Posted on by fobbnc
As the summer of 2022 draws to a close, we’d like to introduce our readers to someone who may be familiar if you’ve visited in the past few months. Aaron Williford was selected as this year’s Buck Dunn Memorial Intern and has worked with us from May to August 2022 in that role. Luckily for us, Aaron has agreed to stick around in a part-time capacity following his successful internship. We’ve been fortunate to have Aaron’s help this summer and have enjoyed getting to know him better. Read below for more information about Aaron and some reflections from his summer at Bentonville!
Earlier this year, in April of 2022, I was graciously offered the opportunity to spend my summer as an intern here at Bentonville Battlefield State Historic Site, as part of the Buck Dunn Memorial Internship Program. I graduated from North Carolina Wesleyan University in December of 2021 with a Bachelor’s degree in History. When I did, I knew that the field of public history in particular was where I wanted to put that degree to use. And so, when I discovered the internship program here at Bentonville a few short months after finishing my studies, it jumped out at me immediately as being exactly what I was looking for. The opportunities that the program offered seemed invaluable—Not only would I be working with the public on a regular basis, helping to interpret the history of the site, but the internship project for this year was to put together a comprehensive inventory of all of the site’s artifacts inside the Harper House. Having had no prior experience in both working with people and working with historic artifacts, what better way to get started in the field than right here?
From the day that I got started in May until the very last day of my internship in August, each and every day spent at Bentonville lived up to what I was hoping to experience during my time here. Not a day went by that I did not speak to visitors, helping to orient them to the site and provide information and interpretation to the best of my abilities as a student of history. On most of those days, I gave tours of the Harper House, the type of thing I’d only dreamed of doing as a college student—introducing others to history directly, in person, in an exciting and personable way. For two months straight, I combed each and every room of the Harper House, practically turning the whole thing upside down as I meticulously went through every object and artifact in the house, documenting what they were, describing what condition they were in, cataloguing them in an organized and efficient manner. Now, I can recognize at a glance just about every item in the house—Its name, what it’s used for, whether it’s an original artifact or a reproduction prop.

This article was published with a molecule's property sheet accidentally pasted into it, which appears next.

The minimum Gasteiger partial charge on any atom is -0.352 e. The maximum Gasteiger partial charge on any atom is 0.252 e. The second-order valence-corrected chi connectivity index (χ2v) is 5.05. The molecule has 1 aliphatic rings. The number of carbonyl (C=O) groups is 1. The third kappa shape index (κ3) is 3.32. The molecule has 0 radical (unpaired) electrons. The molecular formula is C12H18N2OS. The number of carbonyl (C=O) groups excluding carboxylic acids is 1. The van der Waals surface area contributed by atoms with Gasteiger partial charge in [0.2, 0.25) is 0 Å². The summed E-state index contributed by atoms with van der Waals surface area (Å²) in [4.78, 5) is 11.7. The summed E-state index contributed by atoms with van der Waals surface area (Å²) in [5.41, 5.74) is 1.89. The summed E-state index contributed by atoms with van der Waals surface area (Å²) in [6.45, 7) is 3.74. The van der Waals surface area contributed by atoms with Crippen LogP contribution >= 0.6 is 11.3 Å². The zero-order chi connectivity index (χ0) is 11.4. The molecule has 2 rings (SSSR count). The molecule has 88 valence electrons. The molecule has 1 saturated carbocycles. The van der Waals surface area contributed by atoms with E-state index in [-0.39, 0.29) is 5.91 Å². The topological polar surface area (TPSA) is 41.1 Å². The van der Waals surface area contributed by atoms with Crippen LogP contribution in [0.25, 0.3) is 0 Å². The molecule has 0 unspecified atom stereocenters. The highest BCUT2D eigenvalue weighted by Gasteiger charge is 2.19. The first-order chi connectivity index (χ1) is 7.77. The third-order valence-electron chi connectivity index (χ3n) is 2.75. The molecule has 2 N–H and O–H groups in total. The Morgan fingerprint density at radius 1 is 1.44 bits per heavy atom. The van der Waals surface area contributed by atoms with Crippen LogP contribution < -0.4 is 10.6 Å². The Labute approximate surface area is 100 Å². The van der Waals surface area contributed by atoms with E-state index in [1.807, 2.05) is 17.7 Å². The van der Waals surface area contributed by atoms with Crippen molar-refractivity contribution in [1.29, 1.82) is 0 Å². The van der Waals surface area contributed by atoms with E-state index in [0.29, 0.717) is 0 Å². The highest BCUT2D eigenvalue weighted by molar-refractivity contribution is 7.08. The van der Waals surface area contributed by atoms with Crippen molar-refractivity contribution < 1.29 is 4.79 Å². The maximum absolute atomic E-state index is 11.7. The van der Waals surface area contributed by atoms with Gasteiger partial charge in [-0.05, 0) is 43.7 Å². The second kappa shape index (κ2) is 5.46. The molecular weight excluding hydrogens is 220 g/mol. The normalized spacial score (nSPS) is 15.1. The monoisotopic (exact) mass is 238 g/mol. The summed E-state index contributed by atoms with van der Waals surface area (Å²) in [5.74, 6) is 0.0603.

My time here at Bentonville has been such an incredible experience that I’ve actually decided to stay on as a part-time employee here, despite my internship having officially ended on the last day of August. Working with the public has made each and every day different and exciting, and I’m surrounded by coworkers who are as passionate about history as I am, whose depths of knowledge never fail to astound and enlighten me. Nothing I learned in college could have truly prepared me for the public history field, but I feel that my time here at Bentonville has more than made up for that. I want to thank everyone that I’ve been working with all summer for making me feel right at home from the very first day I started here, and I want to thank the supporters of the Battlefield for providing me with the opportunity to come here in the first place. It’s been an incredible summer, and I cannot wait to see what comes next!